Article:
Just a quick question and a couple of things to think about today for Tolkien month.
Does faddism make it harder to take something–a work like Lord of the Rings, for instance–seriously?
When we went to The Return of the King, we stood in line next to a very fine lady dressed like an Elven princess. I think. In any case, she had two enormous blond braids, a crown, and a velvet gown. It was purple. She was taking the movie very seriously and obviously having fun doing it.
I can’t remember an essay I read, and I’ve been trying to find it, but I can’t. The author of the essay essentially states that the existence of the LOTR “fanboys” (and girls: Professor Drout makes a point of saying that Tolkien is almost single-handedly responsible for ushering in the era of gender equality among fantasy readers) is proof that the books aren’t to be taken seriously.
Why? If you’ve been reading this blog for long, you know I’m obsessed with Cormac McCarthy, but the lack of The Road or Blood Meridian reeanactors isn’t what makes the books worth taking seriously.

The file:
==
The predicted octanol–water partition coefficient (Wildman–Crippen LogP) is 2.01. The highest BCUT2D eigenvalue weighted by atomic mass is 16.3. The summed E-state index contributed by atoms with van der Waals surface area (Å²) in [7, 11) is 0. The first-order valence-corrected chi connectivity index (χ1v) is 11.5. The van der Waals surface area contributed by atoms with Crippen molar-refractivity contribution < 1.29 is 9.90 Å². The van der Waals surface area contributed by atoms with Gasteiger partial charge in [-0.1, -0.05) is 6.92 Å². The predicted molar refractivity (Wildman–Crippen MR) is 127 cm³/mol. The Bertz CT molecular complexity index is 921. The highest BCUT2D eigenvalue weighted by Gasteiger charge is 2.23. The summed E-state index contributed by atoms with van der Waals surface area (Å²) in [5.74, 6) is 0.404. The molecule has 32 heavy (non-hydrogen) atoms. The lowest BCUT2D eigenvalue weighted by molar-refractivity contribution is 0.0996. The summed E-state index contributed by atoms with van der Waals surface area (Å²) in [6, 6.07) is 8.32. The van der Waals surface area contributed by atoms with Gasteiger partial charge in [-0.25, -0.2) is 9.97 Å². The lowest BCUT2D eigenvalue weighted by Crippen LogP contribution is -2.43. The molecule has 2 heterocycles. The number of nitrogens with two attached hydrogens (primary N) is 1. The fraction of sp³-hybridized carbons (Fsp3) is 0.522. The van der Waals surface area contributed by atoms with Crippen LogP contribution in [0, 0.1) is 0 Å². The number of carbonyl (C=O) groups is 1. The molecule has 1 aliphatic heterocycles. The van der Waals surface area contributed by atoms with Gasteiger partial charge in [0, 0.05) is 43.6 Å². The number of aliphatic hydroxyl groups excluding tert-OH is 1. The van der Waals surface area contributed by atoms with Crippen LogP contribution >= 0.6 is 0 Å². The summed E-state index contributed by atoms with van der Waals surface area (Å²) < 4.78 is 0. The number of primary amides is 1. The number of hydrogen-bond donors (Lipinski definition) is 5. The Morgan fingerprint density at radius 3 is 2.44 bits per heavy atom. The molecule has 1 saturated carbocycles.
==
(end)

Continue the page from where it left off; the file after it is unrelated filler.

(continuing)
Books like LOTR, TV series like Star Trek, and movie franchises like Star Wars seem to me to be perfectly suited for hardcore fans–fans who want to take things a step further and reenact battles and wear cloaks and learn Elvish and attend Comic Con, etc.
Why are they drawn to such extremes? I don’t know. It doesn’t bother me that other people do, however. It makes me smile.
None of those things take anything away from the texts or the programs themselves. If we go back to Roland Barthes’ Death of the Author essay, nothing would matter but the text anyway. Not the author, and certainly not other readers.
What say ye? Have any of you bought any LOTR paraphernalia from SkyMall?
I haven’t, but I’m still a passionate fan. Are any of you reading this from an office with LOTR swords on the walls?
October’s almost here. Have you joined the book club?